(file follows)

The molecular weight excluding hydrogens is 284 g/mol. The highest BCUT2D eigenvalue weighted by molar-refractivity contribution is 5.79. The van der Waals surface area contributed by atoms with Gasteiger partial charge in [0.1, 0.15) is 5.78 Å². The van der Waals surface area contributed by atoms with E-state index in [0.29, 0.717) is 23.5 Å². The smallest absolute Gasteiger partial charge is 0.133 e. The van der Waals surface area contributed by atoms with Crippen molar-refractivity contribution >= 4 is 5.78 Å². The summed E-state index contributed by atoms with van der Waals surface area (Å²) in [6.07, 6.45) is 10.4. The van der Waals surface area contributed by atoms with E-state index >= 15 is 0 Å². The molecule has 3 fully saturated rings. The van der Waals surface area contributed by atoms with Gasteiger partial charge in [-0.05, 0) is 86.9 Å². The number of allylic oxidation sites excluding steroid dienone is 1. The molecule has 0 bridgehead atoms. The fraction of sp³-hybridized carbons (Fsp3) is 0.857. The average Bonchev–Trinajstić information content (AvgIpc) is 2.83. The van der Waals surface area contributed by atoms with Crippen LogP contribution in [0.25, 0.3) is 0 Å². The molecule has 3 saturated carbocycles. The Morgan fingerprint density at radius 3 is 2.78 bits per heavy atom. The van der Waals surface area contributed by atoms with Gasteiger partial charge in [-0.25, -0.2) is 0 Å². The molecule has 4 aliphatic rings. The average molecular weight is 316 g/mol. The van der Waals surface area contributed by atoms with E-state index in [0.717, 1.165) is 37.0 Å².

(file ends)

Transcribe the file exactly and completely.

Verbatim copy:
The molecular weight excluding hydrogens is 284 g/mol. The highest BCUT2D eigenvalue weighted by molar-refractivity contribution is 5.79. The van der Waals surface area contributed by atoms with Gasteiger partial charge in [0.1, 0.15) is 5.78 Å². The van der Waals surface area contributed by atoms with E-state index in [0.29, 0.717) is 23.5 Å². The smallest absolute Gasteiger partial charge is 0.133 e. The van der Waals surface area contributed by atoms with Crippen molar-refractivity contribution >= 4 is 5.78 Å². The summed E-state index contributed by atoms with van der Waals surface area (Å²) in [6.07, 6.45) is 10.4. The van der Waals surface area contributed by atoms with E-state index >= 15 is 0 Å². The molecule has 3 fully saturated rings. The van der Waals surface area contributed by atoms with Gasteiger partial charge in [-0.05, 0) is 86.9 Å². The number of allylic oxidation sites excluding steroid dienone is 1. The molecule has 0 bridgehead atoms. The fraction of sp³-hybridized carbons (Fsp3) is 0.857. The average Bonchev–Trinajstić information content (AvgIpc) is 2.83. The van der Waals surface area contributed by atoms with Crippen LogP contribution in [0.25, 0.3) is 0 Å². The molecule has 3 saturated carbocycles. The Morgan fingerprint density at radius 3 is 2.78 bits per heavy atom. The van der Waals surface area contributed by atoms with Gasteiger partial charge in [-0.25, -0.2) is 0 Å². The molecule has 4 aliphatic rings. The average molecular weight is 316 g/mol. The van der Waals surface area contributed by atoms with E-state index in [0.717, 1.165) is 37.0 Å².